I have some ideas of the domain name, but I have not made any decisions yet.

By the way, I am very curious to know, why wireframe is usually written as one word and yet, a central site of the virtual life on the internet, the spelling check of does not accept it, only if written in two words? And why the spell check of does not accept the word wordpress?

Third – deconstruction

Dogo News is a news site for children. Unlike any other site designed for children, is very shy in its visual appearance but strong in content. My “deconstruction” circles on the question why to leave the content in such a rigid environment?

  1. About the title and the logo: Dogo Argentino is the name of type of dog developed in Argentina. Knowing this, the dog-house image as logo as well as the subtitle: “Fodder for young minds” make totally sense. As opposed to that, this is what the founders put in the About: “DOGOnews is an online newspaper and web guide for children. “DOGO” (not Do-Go), means young or small in Swahili.”
  2. The title, the subtitle and the logo would benefit from a less overwhelming background that frames the page.
  3. You either read the content as a visitor, sign in as a teacher or student. Very clear, very straightforward, and thus a little boring. The folders look as if they were backpack folders. Easy navigation as a quid pro quo colored letters on white background.
  4. Opposite the two options, on the left one can choose between the four sub-pages. Same thing: clear, which is as good as lacks the “overcolored” design usually made for kids. As much as it may try to set a trend, it may also be less inviting for kids first entering the site.
  5. Layout is very clear and reminds “adult” news sites. Small picture on the left, title in bigger blue fonts that is linkable. Author, date and abstract in black, and one can click again on blue to read more. The white background of the inside part of the page contrast the colorful margins.
  6. Margins are colored concentric stripes. They are given little “message” and  decorative function. The space could have been better used.
  7. Again very clear logos for comments, sharing, and there is a widget to download the code to put in on one’s website or log. It gives a great tool for those who understand it and does not bother those who do not know what it is. Can a minor operate a website?
  8. On the right column first comes search, then topics. No play with the actual meaning of the words, there are no logos either. Simply Current Events, Science, Sports, Social studies, etc. The only “movement” is that the titles are differently colored.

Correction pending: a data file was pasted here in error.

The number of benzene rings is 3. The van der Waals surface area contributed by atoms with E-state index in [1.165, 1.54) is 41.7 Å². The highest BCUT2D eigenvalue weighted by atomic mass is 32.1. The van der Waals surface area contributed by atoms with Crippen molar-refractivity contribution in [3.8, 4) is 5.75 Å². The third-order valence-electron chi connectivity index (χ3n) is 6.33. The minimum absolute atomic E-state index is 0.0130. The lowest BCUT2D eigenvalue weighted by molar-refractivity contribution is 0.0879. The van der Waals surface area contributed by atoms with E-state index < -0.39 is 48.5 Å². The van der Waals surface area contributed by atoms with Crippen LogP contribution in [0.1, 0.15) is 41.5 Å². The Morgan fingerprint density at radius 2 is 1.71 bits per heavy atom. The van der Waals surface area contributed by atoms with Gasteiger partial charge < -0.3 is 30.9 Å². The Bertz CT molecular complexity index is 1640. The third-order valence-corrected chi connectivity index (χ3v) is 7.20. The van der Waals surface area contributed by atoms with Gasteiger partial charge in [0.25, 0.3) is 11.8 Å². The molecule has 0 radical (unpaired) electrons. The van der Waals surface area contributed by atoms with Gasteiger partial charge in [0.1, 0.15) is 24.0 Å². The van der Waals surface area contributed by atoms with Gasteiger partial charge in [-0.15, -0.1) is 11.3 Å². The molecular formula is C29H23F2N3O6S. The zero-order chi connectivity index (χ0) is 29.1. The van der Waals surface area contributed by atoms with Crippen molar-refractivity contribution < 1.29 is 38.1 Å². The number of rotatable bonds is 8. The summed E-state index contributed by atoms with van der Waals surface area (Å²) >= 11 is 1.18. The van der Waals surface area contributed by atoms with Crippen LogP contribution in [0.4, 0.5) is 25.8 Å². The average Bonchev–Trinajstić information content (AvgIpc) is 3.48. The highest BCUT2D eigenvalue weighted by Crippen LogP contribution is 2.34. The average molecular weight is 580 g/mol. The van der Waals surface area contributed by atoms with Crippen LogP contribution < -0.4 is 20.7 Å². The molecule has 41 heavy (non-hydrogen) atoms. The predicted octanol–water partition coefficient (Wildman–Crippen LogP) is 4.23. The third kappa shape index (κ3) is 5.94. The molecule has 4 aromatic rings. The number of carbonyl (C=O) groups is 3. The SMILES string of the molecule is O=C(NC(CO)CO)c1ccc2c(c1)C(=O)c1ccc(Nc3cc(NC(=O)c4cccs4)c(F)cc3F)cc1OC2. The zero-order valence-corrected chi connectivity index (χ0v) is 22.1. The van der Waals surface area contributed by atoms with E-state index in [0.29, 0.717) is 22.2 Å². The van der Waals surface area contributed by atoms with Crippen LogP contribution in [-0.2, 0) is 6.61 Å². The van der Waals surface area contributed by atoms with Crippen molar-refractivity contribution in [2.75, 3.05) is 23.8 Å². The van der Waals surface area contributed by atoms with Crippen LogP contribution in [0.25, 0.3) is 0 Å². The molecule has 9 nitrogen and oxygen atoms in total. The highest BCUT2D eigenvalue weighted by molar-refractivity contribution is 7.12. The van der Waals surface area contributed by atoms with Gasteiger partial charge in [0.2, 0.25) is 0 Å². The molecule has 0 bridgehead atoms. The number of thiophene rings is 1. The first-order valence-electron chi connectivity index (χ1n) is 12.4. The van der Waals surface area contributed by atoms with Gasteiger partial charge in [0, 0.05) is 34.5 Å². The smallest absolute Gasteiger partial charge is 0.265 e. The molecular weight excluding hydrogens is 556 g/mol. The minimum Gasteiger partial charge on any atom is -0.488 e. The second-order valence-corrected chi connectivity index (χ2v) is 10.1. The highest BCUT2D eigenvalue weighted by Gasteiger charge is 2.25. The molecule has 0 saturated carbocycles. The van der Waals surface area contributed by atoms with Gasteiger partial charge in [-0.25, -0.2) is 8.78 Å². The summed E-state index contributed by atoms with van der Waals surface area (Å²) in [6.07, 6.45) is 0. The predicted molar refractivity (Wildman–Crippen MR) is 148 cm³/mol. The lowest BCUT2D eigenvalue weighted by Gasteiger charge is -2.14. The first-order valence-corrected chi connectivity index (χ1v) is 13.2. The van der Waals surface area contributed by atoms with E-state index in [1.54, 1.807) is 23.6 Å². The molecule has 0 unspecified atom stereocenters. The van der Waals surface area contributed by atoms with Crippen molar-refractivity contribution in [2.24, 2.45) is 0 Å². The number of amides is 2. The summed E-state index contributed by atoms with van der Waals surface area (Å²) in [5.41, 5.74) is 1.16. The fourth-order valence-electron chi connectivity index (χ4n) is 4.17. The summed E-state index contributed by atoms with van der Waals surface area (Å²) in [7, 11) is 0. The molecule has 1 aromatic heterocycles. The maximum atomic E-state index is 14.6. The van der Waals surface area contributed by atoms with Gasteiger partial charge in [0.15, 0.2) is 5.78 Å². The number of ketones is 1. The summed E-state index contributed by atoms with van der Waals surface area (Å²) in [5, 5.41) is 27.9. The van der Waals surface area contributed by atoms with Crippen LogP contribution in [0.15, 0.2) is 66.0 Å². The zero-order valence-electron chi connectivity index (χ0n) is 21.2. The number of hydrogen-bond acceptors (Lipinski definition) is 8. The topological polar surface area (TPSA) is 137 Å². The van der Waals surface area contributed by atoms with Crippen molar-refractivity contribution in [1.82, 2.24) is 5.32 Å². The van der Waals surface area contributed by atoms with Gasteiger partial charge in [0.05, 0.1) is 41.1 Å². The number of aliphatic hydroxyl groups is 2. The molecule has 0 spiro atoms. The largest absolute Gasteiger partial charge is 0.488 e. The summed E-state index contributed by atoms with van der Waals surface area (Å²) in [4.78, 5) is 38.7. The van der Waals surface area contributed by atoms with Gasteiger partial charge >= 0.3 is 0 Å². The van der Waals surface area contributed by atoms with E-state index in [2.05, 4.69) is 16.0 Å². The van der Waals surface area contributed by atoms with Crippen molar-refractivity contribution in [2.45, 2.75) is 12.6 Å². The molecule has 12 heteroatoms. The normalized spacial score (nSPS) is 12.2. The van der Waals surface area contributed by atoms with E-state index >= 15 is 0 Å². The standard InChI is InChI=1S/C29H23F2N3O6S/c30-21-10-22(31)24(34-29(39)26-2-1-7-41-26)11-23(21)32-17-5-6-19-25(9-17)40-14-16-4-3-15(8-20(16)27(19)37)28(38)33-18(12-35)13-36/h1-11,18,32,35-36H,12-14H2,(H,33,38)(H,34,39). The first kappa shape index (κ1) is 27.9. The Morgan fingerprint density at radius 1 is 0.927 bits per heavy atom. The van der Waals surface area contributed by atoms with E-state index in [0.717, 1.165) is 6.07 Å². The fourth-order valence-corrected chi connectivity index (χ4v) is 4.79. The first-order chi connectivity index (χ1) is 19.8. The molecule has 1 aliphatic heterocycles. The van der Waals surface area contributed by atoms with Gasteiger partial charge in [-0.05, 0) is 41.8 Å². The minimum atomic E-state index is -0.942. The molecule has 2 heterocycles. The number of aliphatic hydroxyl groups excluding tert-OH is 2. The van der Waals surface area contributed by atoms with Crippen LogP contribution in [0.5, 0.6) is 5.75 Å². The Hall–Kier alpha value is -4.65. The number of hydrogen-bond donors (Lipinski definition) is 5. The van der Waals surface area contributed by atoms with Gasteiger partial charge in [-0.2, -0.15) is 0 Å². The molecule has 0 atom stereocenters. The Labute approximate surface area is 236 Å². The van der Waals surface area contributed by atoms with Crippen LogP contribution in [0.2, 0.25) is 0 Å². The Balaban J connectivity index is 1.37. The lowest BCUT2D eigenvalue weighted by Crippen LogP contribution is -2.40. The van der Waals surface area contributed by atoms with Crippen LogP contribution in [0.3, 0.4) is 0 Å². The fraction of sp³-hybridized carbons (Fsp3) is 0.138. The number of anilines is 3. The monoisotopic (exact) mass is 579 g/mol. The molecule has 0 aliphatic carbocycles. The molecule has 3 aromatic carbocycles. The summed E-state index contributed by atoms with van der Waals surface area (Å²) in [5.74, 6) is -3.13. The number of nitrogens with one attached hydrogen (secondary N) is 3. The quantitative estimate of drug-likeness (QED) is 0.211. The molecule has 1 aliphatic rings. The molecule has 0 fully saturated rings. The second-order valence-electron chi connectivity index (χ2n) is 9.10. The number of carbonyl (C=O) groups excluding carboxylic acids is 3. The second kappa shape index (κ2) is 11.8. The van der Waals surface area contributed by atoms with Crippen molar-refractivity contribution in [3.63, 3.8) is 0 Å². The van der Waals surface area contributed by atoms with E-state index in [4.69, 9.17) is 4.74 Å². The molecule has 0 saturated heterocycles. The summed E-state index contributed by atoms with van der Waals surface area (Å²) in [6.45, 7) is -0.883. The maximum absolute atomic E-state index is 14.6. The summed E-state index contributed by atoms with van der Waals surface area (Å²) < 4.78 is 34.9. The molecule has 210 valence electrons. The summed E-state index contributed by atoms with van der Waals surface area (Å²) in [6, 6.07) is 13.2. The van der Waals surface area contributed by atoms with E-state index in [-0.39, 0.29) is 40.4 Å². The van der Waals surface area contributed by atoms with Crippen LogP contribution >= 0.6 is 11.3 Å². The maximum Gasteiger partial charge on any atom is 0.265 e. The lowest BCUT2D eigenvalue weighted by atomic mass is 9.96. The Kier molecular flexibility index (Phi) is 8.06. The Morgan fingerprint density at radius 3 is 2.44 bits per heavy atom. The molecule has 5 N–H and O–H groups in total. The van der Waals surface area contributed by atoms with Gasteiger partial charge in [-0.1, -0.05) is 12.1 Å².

9. Latest comments feature avatars. Great idea to have this little drawings instead of making parents involved in uploading photos of their children. Also safer.
  10. The site is internet safe only as long as the reader does not click on the linked youtube illustrations. From there nothing keeps anyone from continuing in the youtube site.
  11. No ads. Great. The site is about news and nothing more.
  12. The only place products are recommended is the book review page. It is written by readers and it features the elements of a commercial web site: stars mark the popularity of the book, “Add to My Books” button reminds Amazon, reader is given page numbers, ISBN number, and publication date. Again, lacks any sign of need for extravaganza, which is good: the page is easily scanable and teaches how commercial sites work. 
  13. What I liked the most is that under maps the very same news from the main page appear as placed on a Google map. Excellent visualization of the idea of world news. Yet it is not design, the placement of the boxes for the news follow the geography of the Globe and not a preconceived idea how to lead the readers’ eyes. is great because it takes children seriously, believes that beyond the coloring “young minds” can find interest in words. But the words on the site appear as if they were digitalized news clips. The site could have been given more dynamics and yet retain its excellence in content providing.

Second – the ballet site

My second assignment is to compare the different design phases of one website and decide whether the change was for the better. I chose the web site of the Korea National Ballet because I do not read Korean, so the letters and the text do not make any meaning to me. For me they form part of the graphic design instead of conveying meaning. Hence, my examination cannot include assumptions about how the design serves as a medium of a message. It focuses on its arrangement, the way it guides my eye, and the overall sense of the site it communicates.

The first design I looked at is from November 2000.

Back then the background was black, there was a logo on the left upper hand corner, and mainly pictures dominated the site. A quasi frame divided the center part from the header and the footer and all the pages of the site were designed like this. In the header the title “Ticket” was in English also in the Korean version. In a larger button white an orange, “What’s new” was the visually most striking button. Apparently, then, the most important was to update the potential audience on what the company was doing and not straightforward marketing.